Humanities Student Gallery
February 8th, 2006
Many of the ceramic objects I create transcend their purely functional roots in favor of a visual and tactile language that has developed out of observation and experience. Through my work I engage in a game of call and response with culture, environment and world affairs. Inspiration is wide-ranging and includes memories of childhood toys, fabrics and textiles from many cultures, and the calligraphy of ancient texts.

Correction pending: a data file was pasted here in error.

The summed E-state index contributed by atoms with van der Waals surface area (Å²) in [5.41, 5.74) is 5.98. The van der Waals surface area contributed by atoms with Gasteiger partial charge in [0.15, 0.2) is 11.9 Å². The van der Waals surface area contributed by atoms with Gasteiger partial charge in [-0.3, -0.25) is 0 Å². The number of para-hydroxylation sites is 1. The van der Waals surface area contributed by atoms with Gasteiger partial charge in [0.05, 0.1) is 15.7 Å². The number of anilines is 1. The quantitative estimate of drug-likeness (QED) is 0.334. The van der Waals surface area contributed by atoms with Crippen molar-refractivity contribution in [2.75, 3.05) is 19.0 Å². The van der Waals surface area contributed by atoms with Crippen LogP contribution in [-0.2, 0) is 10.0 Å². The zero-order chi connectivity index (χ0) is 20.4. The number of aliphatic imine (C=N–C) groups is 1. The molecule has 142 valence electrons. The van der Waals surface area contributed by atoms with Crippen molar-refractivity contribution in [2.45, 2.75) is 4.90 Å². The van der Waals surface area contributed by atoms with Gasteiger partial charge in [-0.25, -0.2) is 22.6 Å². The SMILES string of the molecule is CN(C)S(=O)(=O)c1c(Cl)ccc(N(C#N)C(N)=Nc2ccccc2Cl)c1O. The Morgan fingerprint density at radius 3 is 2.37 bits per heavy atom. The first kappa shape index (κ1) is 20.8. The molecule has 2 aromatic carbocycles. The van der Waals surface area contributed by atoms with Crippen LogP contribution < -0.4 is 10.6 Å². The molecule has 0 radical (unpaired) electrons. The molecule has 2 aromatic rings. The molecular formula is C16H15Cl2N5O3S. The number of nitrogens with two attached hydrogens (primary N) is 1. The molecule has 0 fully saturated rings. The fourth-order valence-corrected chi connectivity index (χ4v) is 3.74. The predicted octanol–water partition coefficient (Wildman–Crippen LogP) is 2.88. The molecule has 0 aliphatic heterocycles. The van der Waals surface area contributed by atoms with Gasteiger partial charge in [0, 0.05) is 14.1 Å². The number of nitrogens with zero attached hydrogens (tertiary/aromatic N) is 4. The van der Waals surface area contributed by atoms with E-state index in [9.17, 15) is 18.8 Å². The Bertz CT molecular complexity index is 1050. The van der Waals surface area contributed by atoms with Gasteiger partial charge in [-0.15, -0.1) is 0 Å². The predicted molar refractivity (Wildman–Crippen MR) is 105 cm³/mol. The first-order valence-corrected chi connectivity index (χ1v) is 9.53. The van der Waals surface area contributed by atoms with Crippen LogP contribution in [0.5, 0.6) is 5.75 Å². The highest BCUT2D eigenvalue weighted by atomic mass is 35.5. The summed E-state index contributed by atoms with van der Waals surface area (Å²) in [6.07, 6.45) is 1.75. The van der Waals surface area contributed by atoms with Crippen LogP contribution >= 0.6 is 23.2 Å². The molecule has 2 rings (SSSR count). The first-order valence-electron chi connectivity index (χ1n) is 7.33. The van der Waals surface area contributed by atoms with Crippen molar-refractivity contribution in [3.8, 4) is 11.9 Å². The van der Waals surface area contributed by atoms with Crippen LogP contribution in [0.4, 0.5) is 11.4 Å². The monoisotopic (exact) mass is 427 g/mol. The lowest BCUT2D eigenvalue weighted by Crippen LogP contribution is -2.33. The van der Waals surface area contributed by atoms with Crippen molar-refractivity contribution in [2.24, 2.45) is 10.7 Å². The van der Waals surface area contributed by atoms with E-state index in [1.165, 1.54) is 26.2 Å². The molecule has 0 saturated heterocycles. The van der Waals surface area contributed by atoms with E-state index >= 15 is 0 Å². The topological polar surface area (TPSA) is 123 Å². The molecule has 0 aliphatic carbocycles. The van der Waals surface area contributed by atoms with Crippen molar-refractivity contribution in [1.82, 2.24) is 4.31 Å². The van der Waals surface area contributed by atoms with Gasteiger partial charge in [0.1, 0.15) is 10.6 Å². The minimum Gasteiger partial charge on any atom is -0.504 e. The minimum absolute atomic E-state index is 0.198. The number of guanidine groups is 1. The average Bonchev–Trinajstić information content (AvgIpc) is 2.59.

All of my hand built forms are slab constructed in terra cotta, a red earthenware clay. A piece is initially conceived through sketches. After scale is determined, pattern pieces are cut from either paper or roofing felt. I proceed much as a dressmaker would, attaching patterns to the clay slab, followed by cutting, folding, darting and assembling. After the slab has become a threedimensional form visual and tactile depth are created through the application of multiple layers of clay, slips, stains and glazes, and by scraping, incising and carving into the surface. Many of the tools I use are homemade or found objects that impart unique characteristics to the clay or allow me to apply slips and glazes in an interesting manner. The work is twice fired in an electric kiln, first after the piece has been built and again after glazing.